What are the attitudes of different age groups towards contributing and benefitting from the wider society and how are these experienced by individuals in those age groups? Looking forward to 2025 and 2040, how might these evolve?

Naoko Kishita, Paul Fisher, Kenneth Laidlaw

Research output: Book/ReportCommissioned report


Improving attitudes towards ageing has been seen within policy documents as one means of improving the participation and contribution of older people within society (e.g. World Health Organization, 2002). It is important, therefore, to understand the factors that underpin attitudes towards ageing in order to inform strategies and policies as a foundation for facilitating active participation of older people in society.
Socio-demographic factors such as age, gender and ethnic variation have been seen as some of the important predictors to consider when approaching attitudes towards ageing (e.g. Abrams et al., 2011b). However, recent research by Shenkin et al. (2014) noted that the mechanisms by which individuals develop perceptions of old age are complex, and it is increasingly understood that this is a more personal and psychological process than was at first conceived. Understanding psychological predictors of attitudes towards ageing along with socio-demographic factors is, therefore, very important, and is a main focus of this report.
The 2002 WHO active ageing policy states that policymakers can impact on such psychological factors through the use of both the media and education. This report also evaluates the contribution that traditional and social media have made in this area to explore the potential roles of media and education in framing positive images of ageing in the UK.
We conducted a computerised search of cross-sectional and longitudinal studies on attitudes to ageing. A systematic search yielded 66 articles on attitudes to ageing and 22 studies on age stereotypes in the media.
Key findings
Predictors of attitudes to ageing
• Attitudes to ageing become more negative in the presence of psychological difficulties (e.g. depression and dementia) among older people. However, attitudes to ageing are affected more by perceptions, idiosyncratic appraisals and emotions, rather than the severity of physical symptoms of age-related conditions.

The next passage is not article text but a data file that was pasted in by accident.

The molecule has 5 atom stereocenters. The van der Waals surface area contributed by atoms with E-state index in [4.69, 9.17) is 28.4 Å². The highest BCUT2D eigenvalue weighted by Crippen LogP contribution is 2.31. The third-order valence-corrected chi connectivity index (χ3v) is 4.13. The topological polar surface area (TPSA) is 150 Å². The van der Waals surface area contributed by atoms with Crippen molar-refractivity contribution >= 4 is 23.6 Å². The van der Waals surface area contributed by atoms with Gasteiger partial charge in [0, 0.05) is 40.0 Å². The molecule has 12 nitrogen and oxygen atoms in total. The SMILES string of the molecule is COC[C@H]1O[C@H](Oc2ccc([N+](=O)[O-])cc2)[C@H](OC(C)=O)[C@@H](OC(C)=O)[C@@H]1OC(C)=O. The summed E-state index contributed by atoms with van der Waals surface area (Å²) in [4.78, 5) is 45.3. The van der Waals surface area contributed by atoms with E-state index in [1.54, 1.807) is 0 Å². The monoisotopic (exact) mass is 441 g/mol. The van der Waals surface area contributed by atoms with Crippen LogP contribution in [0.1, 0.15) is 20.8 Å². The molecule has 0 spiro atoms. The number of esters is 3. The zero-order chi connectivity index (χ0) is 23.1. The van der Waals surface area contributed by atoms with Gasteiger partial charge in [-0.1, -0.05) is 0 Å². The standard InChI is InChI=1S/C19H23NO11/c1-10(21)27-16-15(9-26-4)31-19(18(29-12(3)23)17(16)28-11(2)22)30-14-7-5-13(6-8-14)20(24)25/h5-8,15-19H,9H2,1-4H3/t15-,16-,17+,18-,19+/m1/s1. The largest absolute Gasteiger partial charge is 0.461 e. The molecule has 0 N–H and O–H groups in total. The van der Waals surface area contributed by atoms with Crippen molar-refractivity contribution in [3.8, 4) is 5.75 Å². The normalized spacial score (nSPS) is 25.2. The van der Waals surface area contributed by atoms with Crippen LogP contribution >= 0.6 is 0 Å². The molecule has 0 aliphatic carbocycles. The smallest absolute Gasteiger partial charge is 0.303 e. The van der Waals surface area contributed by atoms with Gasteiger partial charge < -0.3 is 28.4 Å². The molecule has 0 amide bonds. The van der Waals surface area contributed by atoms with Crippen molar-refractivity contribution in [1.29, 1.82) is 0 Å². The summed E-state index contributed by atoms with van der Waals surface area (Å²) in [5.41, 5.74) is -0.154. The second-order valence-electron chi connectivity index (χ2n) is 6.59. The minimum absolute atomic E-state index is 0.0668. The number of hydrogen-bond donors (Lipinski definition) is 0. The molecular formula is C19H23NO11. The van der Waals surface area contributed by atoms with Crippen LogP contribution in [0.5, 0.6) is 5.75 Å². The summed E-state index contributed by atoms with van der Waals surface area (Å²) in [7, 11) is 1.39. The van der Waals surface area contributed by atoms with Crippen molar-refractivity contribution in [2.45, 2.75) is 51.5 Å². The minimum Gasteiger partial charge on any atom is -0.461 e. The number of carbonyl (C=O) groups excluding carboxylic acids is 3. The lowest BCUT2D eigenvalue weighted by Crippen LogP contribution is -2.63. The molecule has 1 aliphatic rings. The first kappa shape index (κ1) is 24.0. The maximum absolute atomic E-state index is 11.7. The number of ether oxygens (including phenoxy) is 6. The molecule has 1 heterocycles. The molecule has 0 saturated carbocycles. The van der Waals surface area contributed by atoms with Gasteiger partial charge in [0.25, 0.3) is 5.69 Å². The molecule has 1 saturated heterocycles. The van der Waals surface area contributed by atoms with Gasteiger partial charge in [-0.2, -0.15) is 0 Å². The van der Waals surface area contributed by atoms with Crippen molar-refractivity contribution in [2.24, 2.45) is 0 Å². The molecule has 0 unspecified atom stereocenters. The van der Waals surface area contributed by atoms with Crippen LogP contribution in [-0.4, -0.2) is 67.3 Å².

• Healthcare professionals who express high levels of confidence in working therapeutically with older clients and who have more frequent social contacts with healthy older people report more positive attitudes to ageing.
• Tackling ageing anxiety in student populations can be improved through increasing knowledge of ageing and facilitating positive interactions between younger and older people.
Age stereotypes in the media
• There are low levels of coverage of topics related to active ageing in newspapers.
• Older people are under-represented in magazine and TV advertisements.
• There is a low level of coverage of ageing topics in undergraduate and elementary school textbooks.
• There is a lack of research examining age stereotypes in the context of social media.
Conclusions and recommendations
• In order to improve attitudes to ageing in older people, we need to consider optimising opportunities not only for physical health but also mental health, so as to enhance the quality of life as people age. Challenging stereotypes through psychotherapies may promote greater social participation.
• In order to improve attitudes to ageing among healthcare professionals, we need to increase training opportunities with older people in order to increase confidence and to challenge negative stereotypes. This may also facilitate greater inclusion of older people more broadly in society.
• In order to improve attitudes to ageing in younger populations, further research is needed to understand the types of interventions to improve knowledge and better understand what types of contact with older people (and not the quantity of contact) would be most effective in reducing ageing anxiety.
• We need to develop research to understand attitudes towards older people with individuals other than healthcare professionals, particularly policymakers, in order to effect a greater impact on social inclusion and participation of older people in society.
• Researchers need to engage in a dialogue with both social and traditional media to challenge unwittingly negative portrayals of older people. Media campaigns can provide realistic and positive images of ageing, as well as educational information on active ageing, which may be beneficial for both young and old audiences.
Original languageEnglish
PublisherGovernment Office for Science
Commissioning bodyForesight Future of an Ageing Population project
Publication statusPublished - Mar 2015

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